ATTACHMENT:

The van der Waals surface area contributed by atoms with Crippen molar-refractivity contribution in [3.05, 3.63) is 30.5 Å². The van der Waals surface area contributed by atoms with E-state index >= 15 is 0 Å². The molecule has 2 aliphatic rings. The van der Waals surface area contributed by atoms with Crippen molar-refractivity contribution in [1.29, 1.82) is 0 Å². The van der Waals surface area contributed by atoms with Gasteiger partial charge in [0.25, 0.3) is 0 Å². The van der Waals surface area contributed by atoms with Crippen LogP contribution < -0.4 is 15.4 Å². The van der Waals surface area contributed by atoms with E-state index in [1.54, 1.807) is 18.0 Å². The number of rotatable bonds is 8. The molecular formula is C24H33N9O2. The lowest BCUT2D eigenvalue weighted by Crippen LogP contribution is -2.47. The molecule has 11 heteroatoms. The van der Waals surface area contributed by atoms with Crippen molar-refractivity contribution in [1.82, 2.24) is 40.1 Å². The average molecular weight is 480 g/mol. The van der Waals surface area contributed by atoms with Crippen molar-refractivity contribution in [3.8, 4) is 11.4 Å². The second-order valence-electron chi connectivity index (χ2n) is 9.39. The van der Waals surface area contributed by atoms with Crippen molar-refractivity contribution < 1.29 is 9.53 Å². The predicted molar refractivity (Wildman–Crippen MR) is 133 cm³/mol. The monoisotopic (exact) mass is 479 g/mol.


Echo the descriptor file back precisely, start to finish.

The van der Waals surface area contributed by atoms with Crippen molar-refractivity contribution in [3.05, 3.63) is 30.5 Å². The van der Waals surface area contributed by atoms with E-state index >= 15 is 0 Å². The molecule has 2 aliphatic rings. The van der Waals surface area contributed by atoms with Crippen molar-refractivity contribution in [1.29, 1.82) is 0 Å². The van der Waals surface area contributed by atoms with Gasteiger partial charge in [0.25, 0.3) is 0 Å². The van der Waals surface area contributed by atoms with Crippen LogP contribution < -0.4 is 15.4 Å². The van der Waals surface area contributed by atoms with E-state index in [1.54, 1.807) is 18.0 Å². The number of rotatable bonds is 8. The molecular formula is C24H33N9O2. The lowest BCUT2D eigenvalue weighted by Crippen LogP contribution is -2.47. The molecule has 11 heteroatoms. The van der Waals surface area contributed by atoms with Crippen molar-refractivity contribution in [1.82, 2.24) is 40.1 Å². The average molecular weight is 480 g/mol. The van der Waals surface area contributed by atoms with Crippen molar-refractivity contribution in [3.8, 4) is 11.4 Å². The second-order valence-electron chi connectivity index (χ2n) is 9.39. The van der Waals surface area contributed by atoms with Crippen molar-refractivity contribution < 1.29 is 9.53 Å². The predicted molar refractivity (Wildman–Crippen MR) is 133 cm³/mol. The monoisotopic (exact) mass is 479 g/mol.